A project has identified the mechanism responsible for generating our fingers and toes, and revealed the importance of gene regulation in the transition of fins to limbs during evolution.
Their conclusion involves a theoretical model for pattern formation known as the Turing mechanism. In 1952, mathematician Alan Turing proposed equations for pattern formation, which describe how two uniformly-distributed substances, an activator and a repressor, trigger the formation of complex shapes and structures from initially-equivalent cells.
The Turing model for pattern formation has been a source of speculation and debate due to the lack of experimental data supporting it.
"By studying the role of Hox genes during limb development, we were able to show, for the first time, that the patterning process that generates our fingers and toes relies on a Turing-like mechanism," says Dr. Rushikesh Sheth, postdoctoral fellow at Institut de recherches cliniques de Montréal (IRCM) and co-first author of the study.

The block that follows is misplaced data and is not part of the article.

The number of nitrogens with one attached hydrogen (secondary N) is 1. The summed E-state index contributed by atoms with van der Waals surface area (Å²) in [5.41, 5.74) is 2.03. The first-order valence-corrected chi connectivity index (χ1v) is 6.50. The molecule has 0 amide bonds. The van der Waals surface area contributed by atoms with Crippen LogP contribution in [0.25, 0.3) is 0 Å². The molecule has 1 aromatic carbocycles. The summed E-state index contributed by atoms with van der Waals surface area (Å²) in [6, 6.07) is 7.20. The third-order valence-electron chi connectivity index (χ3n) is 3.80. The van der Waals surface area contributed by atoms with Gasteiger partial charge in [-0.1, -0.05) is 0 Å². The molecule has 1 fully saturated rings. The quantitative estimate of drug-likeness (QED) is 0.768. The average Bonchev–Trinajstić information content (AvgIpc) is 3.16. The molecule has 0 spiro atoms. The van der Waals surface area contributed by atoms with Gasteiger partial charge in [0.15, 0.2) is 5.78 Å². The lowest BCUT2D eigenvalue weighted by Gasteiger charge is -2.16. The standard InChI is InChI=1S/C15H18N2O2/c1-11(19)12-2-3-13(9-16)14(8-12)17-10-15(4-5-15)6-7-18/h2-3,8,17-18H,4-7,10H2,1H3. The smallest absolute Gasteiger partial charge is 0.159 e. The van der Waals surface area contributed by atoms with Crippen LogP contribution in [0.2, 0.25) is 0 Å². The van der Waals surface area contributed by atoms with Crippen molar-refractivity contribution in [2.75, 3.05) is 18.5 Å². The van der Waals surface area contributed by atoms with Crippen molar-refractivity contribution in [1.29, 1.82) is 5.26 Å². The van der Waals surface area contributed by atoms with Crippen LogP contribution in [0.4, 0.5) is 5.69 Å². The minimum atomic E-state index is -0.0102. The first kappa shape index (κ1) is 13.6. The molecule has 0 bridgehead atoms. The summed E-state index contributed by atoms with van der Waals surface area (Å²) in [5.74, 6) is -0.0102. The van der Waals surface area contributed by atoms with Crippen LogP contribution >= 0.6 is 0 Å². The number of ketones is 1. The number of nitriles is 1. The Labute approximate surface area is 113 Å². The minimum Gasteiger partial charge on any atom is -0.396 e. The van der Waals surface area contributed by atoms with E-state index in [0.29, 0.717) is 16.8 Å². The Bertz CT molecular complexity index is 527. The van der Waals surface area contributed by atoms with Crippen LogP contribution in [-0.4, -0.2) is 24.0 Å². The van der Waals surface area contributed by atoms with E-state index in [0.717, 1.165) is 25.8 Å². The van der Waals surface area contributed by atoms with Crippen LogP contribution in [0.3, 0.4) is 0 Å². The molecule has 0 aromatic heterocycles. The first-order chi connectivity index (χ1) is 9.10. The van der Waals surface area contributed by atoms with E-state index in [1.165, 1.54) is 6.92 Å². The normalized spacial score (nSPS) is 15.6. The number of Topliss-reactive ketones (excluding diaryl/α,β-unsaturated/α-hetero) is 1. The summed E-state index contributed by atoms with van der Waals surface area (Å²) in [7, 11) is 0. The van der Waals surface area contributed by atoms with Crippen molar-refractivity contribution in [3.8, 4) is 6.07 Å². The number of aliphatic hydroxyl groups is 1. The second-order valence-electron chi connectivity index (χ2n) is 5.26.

In humans, as in other mammals, the embryo's development is controlled, in part, by "architectual" Hox genes. These genes are essential to the proper positioning of the body's architecture, and define the nature and function of cells that form organs and skeletal elements.
"Our genetic study suggested that Hox genes act as modulators of a Turing-like mechanism, which was further supported by mathematical tests performed by our collaborators, Dr. James Sharpe and his team," adds Dr. Marie Kmita, Director of the Genetics and Development research unit at the IRCM. "Moreover, we showed that drastically reducing the dose of Hox genes in mice transforms fingers into structures reminiscent of the extremities of fish fins.
"These findings further support the key role of Hox genes in the transition of fins to limbs during evolution, one of the most important anatomical innovations associated with the transition from aquatic to terrestrial life."
Published in Science.